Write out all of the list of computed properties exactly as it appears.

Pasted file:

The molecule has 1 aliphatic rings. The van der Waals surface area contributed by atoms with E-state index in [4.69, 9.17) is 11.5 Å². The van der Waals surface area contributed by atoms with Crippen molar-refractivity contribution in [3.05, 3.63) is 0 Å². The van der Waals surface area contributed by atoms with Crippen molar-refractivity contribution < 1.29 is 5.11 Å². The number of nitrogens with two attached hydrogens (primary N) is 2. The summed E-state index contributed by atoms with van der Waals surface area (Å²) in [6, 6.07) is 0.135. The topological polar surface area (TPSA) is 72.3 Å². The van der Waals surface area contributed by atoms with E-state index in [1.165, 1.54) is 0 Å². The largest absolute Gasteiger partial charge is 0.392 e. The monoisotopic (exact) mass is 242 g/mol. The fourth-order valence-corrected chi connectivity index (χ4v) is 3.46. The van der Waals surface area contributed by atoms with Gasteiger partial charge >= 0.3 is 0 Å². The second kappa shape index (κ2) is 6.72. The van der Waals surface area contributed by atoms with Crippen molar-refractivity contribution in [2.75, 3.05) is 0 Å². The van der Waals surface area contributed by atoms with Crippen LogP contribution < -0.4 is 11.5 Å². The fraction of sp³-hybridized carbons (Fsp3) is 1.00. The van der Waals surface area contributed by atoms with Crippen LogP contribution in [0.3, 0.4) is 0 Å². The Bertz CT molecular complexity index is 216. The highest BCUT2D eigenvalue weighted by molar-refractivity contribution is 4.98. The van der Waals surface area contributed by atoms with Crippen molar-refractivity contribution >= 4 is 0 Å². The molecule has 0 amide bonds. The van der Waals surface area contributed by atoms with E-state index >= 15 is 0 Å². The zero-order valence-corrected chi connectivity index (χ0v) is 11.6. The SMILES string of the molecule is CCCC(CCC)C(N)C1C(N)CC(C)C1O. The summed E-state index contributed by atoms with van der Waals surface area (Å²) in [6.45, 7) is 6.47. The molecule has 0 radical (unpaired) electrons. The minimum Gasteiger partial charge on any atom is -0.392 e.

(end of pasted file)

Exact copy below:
The molecule has 1 aliphatic rings. The van der Waals surface area contributed by atoms with E-state index in [4.69, 9.17) is 11.5 Å². The van der Waals surface area contributed by atoms with Crippen molar-refractivity contribution in [3.05, 3.63) is 0 Å². The van der Waals surface area contributed by atoms with Crippen molar-refractivity contribution < 1.29 is 5.11 Å². The number of nitrogens with two attached hydrogens (primary N) is 2. The summed E-state index contributed by atoms with van der Waals surface area (Å²) in [6, 6.07) is 0.135. The topological polar surface area (TPSA) is 72.3 Å². The van der Waals surface area contributed by atoms with E-state index in [1.165, 1.54) is 0 Å². The largest absolute Gasteiger partial charge is 0.392 e. The monoisotopic (exact) mass is 242 g/mol. The fourth-order valence-corrected chi connectivity index (χ4v) is 3.46. The van der Waals surface area contributed by atoms with Gasteiger partial charge >= 0.3 is 0 Å². The second kappa shape index (κ2) is 6.72. The van der Waals surface area contributed by atoms with Crippen molar-refractivity contribution in [2.75, 3.05) is 0 Å². The van der Waals surface area contributed by atoms with Crippen LogP contribution < -0.4 is 11.5 Å². The fraction of sp³-hybridized carbons (Fsp3) is 1.00. The van der Waals surface area contributed by atoms with Crippen LogP contribution in [0.3, 0.4) is 0 Å². The Bertz CT molecular complexity index is 216. The highest BCUT2D eigenvalue weighted by molar-refractivity contribution is 4.98. The van der Waals surface area contributed by atoms with Crippen molar-refractivity contribution >= 4 is 0 Å². The molecule has 0 amide bonds. The van der Waals surface area contributed by atoms with E-state index >= 15 is 0 Å². The zero-order valence-corrected chi connectivity index (χ0v) is 11.6. The SMILES string of the molecule is CCCC(CCC)C(N)C1C(N)CC(C)C1O. The summed E-state index contributed by atoms with van der Waals surface area (Å²) in [6.45, 7) is 6.47. The molecule has 0 radical (unpaired) electrons. The minimum Gasteiger partial charge on any atom is -0.392 e.